If Mr Mandelson does come in from the cold wearing the mantle of roving European envoy, built-in tension is guaranteed between his purposefully optimistic signals that Britain should and will join the euro zone and Mr Blair's more cautious assessment that it would be "daft" to join before the currency has been proved to work in Britain's interest.

Northern Ireland, on the other hand, would enable Mr Mandelson to effect a smooth re-entry to Cabinet in a post whose responsibilities and boundaries are clear-cut. Neither Gordon Brown nor John Prescott, the two heavyweights who are most sensitive about Mr Mandelson's come-back, would be unduly riled, since this particular office does not cut across their fiefdoms. True, it is still rather early for Peter's rehabilitation, as many a backbencher will point out at the slightest provocation. But Mr Mandelson, for all his flaws, is not just any other fallen minister. He is a shrewd and mature politician, capable of assimilating complex matters and acting decisively. New Labour has too few of those to let him languish around on the margins for too long.

Of course, it is not the prime purpose of the summer reshuffle to make Mr Mandelson happy. The idea is to re-balance the Government where it has become, or threatens to become, unstable or counter-productive. The label of failure is looming large over the Good Friday agreement. Whatever happens after tomorrow's decommissioning deadline, London's relations with the province will need a careful overhaul.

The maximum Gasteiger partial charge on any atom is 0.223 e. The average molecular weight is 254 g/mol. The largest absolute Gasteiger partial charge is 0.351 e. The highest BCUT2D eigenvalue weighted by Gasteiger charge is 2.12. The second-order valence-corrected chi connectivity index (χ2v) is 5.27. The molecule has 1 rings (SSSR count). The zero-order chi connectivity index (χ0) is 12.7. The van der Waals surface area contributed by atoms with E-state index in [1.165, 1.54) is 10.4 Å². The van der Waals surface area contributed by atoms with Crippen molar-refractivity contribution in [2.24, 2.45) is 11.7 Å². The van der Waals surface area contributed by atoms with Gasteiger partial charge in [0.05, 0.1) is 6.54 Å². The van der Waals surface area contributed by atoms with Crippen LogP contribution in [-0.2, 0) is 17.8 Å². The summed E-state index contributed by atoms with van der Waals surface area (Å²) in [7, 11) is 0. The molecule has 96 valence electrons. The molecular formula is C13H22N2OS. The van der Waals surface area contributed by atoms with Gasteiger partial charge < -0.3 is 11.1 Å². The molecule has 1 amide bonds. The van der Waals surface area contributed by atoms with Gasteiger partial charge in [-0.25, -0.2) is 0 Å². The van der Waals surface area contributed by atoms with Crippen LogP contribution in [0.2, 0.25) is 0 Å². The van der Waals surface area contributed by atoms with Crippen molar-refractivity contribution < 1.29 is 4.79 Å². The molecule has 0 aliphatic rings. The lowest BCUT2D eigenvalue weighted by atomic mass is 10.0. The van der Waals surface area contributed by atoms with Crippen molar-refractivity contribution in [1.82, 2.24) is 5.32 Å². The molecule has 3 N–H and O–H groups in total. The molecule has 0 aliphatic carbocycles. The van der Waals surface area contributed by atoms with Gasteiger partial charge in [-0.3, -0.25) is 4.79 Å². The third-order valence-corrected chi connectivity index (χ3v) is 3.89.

Unlike Mo Mowlam, Mr Mandelson does not come saddled with instinctive sentimental sympathies for the republicans. David Trimble, the moderate Unionist leader whose support is essential to the continuing quest for peace, respects him: Ms Mowlam would shed as few tears at leaving Stormont as the Unionists would at seeing the back of her.

The Prime Minister's initial instinct was to invent the post of party chairman and allow Mo's earthy charm to work its magic on those ranks of disaffected activists no other senior figure can ever quite find time to love. But Ms Mowlam, like anyone who has tasted real ministerial power, is deeply sceptical of trading it in for a mere party role.

That job might be better filled by Mr Prescott's ally, Ian McCartney, who could be charged with breathing some life into the moribund process of policy consultation with the party faithful. Ms Mowlam is dead set on Health.